pediatric research can be done remotely
by Neoteryx | 4 min read
Research scientists and clinical trial managers can take advantage of the technologies that doctors are using in telemedicine to access patients at home. Shipping remote specimen collection kits out to study subjects at home, and connecting with them through telephone calls, video chats, digital enrollment portals, and online updates, will help your remote studies and virtual trials succeed. The remote approach can work particularly well for pediatric studies, where parents prefer the convenience of enrolling their children in research that allows them to stay safe at home as much as possible.
The Pandemic Proved That Remote Studies Work
The COVID-19 Pandemic and associated lockdowns forced the science and medical communities to pivot to remote models. Thanks to the Internet and other technologies available today, this remote approach was largely successful. Instead of asking their patients and study subjects to travel to and from the clinic or trial site for their lab tests and follow-up appointments, providers sent the “lab” to them.
Practitioners monitoring post-transplant kids collected the necessary blood samples from them by mailing specimen collection kits out to their homes. Family members used the provided instructions & video demos to assist their children in collecting their own specimen samples. Once collected, samples were safely sealed into specimen bags and special envelopes for mailing to the designated lab for analysis. This remote approach produced reliable data that researchers and practitioners used to make critical decisions. Referencing that data, providers also conducted follow-up appointments via video, email and phone.
How Technology & Remote Specimen Collection Apply to Pediatric Studies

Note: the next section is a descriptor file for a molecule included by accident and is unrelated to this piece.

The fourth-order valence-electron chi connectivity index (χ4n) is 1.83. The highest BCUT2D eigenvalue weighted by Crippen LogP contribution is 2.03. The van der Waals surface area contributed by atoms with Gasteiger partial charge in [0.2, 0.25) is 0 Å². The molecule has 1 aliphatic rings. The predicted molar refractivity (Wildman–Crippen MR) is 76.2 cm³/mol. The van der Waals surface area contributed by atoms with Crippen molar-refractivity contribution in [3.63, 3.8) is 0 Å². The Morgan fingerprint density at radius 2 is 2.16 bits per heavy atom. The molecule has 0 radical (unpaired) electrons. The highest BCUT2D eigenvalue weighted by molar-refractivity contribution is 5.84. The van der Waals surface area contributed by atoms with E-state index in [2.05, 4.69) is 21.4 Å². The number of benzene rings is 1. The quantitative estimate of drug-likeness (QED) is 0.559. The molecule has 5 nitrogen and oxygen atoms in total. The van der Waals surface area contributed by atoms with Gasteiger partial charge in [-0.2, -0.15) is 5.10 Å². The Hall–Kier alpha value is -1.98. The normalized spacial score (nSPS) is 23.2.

Researchers and physicians working with pediatric populations across great distances can use an array of remote technologies to share documents and communicate in real time with colleagues, study participants or patients, while also accessing important data. Now doctors in Mozambique can reach out to their colleagues in Chicago and discuss cases. Telehealth technologies, when paired with remote specimen collection, allow them to monitor individuals, discuss lab and serology reports, adjust dosing in medication, and more. They can evaluate sick children at a remote school or a distant clinic or gather specimen samples at a field site in an underdeveloped country.
In conjunction with increasingly sophisticated telemedicine approaches, remote pediatric blood collection is helping to make research and healthcare available to more people around the globe. Microsampling technology that is based on dried specimen collection versus liquid sample collection is easier in remote areas because no refrigeration or freezer transport and storage are necessary. For example, very small samples of blood can be collected from a quick and easy fingerstick using a portable Mitra® device. A precise volume of blood is rapidly absorbed on the device’s VAMS® tip. This sample will dry on the tip during shipment via regular post. Unlike the sample contamination risks posed by dried blood spot (DBS) cards during shipment, Mitra microsamples are protected within the device’s plastic outer cartridge.